While theatres remain closed, the way we watch Shakespeare is changing. When I picture the audiences Shakespeare would have written for, I think of the groundlings in Shakespeare in Love(1998). They stand, arms on the edges of the stage, staring upwards, eyes filled with tears – laughing, clapping, gasping. They are part of the show – and they show that they’re there. In the bright afternoon sun, the actors can see and hear every reaction.

Right now, of course, it’s not possible to take a trip to the playhouse. Still, with the National Theatre, the Globe and the Really Useful Group moving quickly to put past performances online, the theatre can come to us via YouTube. We can see and hear the actors (and, having watched Hamlet, Jane Eyre and The Phantom of the Opera, I’ve been very grateful for it). But even though we can tweet our reactions, the actors can’t see or hear us.

The possibility of live performances during lockdown might change that. Over the Easter weekend, I watched an Oxford-based theatre company, Creation Theatre and their co-producers at Big Telly Theatre Company from Portstewart in Northern Ireland put on a production of The Tempest via video conferencing platform Zoom.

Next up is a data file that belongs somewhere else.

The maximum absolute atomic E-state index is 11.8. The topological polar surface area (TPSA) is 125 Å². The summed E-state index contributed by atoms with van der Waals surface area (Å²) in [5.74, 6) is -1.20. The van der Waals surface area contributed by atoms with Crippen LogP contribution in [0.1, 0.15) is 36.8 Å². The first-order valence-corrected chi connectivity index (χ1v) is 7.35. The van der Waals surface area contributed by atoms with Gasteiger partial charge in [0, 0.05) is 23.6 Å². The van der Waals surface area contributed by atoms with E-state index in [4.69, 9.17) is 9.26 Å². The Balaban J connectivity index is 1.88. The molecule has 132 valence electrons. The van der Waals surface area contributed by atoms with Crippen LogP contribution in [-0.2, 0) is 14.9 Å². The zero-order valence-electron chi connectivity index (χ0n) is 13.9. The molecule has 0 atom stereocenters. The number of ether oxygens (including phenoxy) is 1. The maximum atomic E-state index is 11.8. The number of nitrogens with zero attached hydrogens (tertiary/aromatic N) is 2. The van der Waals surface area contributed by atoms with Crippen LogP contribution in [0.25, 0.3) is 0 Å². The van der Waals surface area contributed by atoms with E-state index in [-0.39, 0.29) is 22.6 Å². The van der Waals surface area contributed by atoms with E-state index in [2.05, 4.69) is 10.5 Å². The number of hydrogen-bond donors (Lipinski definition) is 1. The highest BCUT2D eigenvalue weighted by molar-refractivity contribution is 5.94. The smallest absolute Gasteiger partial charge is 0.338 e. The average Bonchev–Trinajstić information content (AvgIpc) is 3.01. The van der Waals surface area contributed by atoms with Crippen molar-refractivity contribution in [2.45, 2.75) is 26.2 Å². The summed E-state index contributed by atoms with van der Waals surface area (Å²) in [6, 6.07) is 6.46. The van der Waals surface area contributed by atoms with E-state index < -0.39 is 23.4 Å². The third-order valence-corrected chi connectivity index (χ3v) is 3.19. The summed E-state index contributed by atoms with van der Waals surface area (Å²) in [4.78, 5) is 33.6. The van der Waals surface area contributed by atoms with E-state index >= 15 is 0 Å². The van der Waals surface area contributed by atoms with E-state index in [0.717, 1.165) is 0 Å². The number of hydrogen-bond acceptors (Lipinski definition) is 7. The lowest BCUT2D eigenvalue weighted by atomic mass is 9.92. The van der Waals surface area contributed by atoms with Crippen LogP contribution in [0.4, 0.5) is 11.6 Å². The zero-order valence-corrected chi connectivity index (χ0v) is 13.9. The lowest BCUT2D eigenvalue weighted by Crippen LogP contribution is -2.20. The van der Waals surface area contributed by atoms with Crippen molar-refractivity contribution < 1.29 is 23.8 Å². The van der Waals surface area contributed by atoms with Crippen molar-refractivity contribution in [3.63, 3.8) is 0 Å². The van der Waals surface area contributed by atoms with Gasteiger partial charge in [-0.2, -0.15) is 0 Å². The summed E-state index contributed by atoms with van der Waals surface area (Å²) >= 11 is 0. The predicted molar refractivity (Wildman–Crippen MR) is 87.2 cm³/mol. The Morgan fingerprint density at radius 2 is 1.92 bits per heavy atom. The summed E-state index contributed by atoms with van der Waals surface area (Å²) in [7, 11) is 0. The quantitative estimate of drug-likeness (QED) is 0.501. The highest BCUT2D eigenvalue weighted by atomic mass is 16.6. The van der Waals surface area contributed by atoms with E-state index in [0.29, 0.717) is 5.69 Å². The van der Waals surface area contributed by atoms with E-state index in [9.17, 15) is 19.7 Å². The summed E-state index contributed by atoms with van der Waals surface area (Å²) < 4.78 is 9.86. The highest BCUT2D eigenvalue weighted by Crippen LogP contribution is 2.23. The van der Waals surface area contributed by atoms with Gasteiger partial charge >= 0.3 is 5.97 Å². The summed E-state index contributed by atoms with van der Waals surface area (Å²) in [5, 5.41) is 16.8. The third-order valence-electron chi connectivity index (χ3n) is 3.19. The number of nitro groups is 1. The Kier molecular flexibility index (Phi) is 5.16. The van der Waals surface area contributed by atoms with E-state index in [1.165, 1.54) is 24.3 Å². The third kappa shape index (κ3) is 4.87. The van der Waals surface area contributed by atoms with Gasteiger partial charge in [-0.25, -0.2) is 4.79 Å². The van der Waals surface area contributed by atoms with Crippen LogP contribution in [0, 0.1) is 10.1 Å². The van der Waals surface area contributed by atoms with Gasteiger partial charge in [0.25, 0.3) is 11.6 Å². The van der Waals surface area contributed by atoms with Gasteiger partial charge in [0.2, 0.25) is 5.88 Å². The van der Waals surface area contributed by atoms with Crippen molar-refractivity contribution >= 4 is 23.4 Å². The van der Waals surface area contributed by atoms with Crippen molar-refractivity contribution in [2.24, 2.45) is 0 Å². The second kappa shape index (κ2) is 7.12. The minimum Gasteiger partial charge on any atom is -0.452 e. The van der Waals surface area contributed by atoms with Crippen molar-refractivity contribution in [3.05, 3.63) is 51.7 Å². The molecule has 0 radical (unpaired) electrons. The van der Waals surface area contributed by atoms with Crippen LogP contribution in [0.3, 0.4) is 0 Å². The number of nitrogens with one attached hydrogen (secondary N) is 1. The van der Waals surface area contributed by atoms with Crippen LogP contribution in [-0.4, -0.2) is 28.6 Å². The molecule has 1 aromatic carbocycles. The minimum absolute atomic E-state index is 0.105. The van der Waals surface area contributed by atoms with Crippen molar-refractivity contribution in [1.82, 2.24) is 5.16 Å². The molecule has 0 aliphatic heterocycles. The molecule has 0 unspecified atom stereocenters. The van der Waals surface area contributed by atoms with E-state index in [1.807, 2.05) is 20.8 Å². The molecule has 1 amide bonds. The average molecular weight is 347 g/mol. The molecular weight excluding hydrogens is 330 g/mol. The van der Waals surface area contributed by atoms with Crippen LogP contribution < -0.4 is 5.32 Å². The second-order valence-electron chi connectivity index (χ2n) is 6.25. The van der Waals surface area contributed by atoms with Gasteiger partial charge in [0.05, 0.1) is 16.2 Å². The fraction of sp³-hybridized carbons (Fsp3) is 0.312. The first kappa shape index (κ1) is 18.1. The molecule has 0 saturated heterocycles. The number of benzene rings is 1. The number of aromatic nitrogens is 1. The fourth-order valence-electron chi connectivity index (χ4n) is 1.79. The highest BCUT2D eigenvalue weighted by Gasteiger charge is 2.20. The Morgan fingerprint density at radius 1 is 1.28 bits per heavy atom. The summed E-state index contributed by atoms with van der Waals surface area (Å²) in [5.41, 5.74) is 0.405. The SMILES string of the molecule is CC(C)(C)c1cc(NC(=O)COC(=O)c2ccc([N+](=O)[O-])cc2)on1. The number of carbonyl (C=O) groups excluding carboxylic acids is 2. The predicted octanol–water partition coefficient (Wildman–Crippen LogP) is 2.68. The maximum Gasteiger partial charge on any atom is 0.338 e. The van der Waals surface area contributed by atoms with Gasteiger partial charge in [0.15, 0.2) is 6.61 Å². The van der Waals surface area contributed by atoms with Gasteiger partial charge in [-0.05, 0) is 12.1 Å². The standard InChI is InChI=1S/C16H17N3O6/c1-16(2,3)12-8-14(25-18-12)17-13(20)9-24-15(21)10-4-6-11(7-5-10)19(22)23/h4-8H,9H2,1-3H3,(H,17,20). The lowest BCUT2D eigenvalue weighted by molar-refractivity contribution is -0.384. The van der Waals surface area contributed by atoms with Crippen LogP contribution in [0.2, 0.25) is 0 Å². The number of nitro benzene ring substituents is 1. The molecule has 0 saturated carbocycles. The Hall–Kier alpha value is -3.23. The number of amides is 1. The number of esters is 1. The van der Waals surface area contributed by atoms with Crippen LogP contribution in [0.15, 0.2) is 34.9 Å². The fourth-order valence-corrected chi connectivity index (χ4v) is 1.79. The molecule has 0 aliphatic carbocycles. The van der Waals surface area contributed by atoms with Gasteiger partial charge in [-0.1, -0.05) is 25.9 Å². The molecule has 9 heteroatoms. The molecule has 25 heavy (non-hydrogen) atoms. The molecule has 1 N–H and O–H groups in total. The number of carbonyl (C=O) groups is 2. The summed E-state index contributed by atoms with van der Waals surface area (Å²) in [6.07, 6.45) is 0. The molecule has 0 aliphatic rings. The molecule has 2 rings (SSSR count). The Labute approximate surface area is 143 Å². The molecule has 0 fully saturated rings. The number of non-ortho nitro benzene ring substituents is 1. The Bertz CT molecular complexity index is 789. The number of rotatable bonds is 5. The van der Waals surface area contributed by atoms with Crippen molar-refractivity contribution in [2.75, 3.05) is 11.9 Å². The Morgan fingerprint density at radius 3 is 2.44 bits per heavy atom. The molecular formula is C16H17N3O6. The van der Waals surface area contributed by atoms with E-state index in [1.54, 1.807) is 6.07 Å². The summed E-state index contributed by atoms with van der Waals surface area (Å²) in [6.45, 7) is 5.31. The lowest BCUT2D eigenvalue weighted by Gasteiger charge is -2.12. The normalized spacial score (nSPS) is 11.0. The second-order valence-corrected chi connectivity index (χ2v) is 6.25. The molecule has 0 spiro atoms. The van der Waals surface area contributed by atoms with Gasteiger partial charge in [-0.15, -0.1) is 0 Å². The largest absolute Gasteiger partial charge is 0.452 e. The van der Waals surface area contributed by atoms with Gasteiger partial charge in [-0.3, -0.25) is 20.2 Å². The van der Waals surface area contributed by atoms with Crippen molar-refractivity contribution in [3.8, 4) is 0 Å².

It seemed a tricky challenge under lockdown, with each cast member performing (and rehearsing) from home. Indeed, as chief executive and creative producer Lucy Askew warned before the play began, the night’s events were at the mercy of the technological gods.

But, when the play began and Ariel conjured a storm, suddenly it became clear that – despite our isolation – we too were part of the action. The audience’s microphones (muted while the actors spoke) were suddenly raised and we were asked to click our fingers to make it rain. The screen was full of audience members – and their pets, and their glasses of wine, and their pajamas – and the storm was, even if I say so myself, convincing.

Within the space of an hour, the audience asked Antonio for answers via the chat function as he boasted of his usurpation of Prospero, we blew wind into the path of his ship and – in lieu of a banquet – all held up an offering of snacks (chocolate biscuits, from me). Each time other audience members appeared on screen, there was a rush of excitement as we got to see one another.

Listening to the Island

Shakespeare knew the importance of his audience’s reaction. At the end of The Tempest, Prospero relinquishes his magic and asks for something in return:

But release me from my bands
With the help of your good hands.
Gentle breath of yours my sails
Must fill, or else my project fails.

It’s a moment when we are asked to make some noise – to clap with our “good hands”, to cheer (or whistle, or shout) with our “gentle breath”. Prospero’s redemption, if we allow him that possibility, comes from finally turning outwards, it comes from him seeing the necessity of his connection to others – to his daughter, to his once-forgotten subjects in Milan, and, perhaps, to us.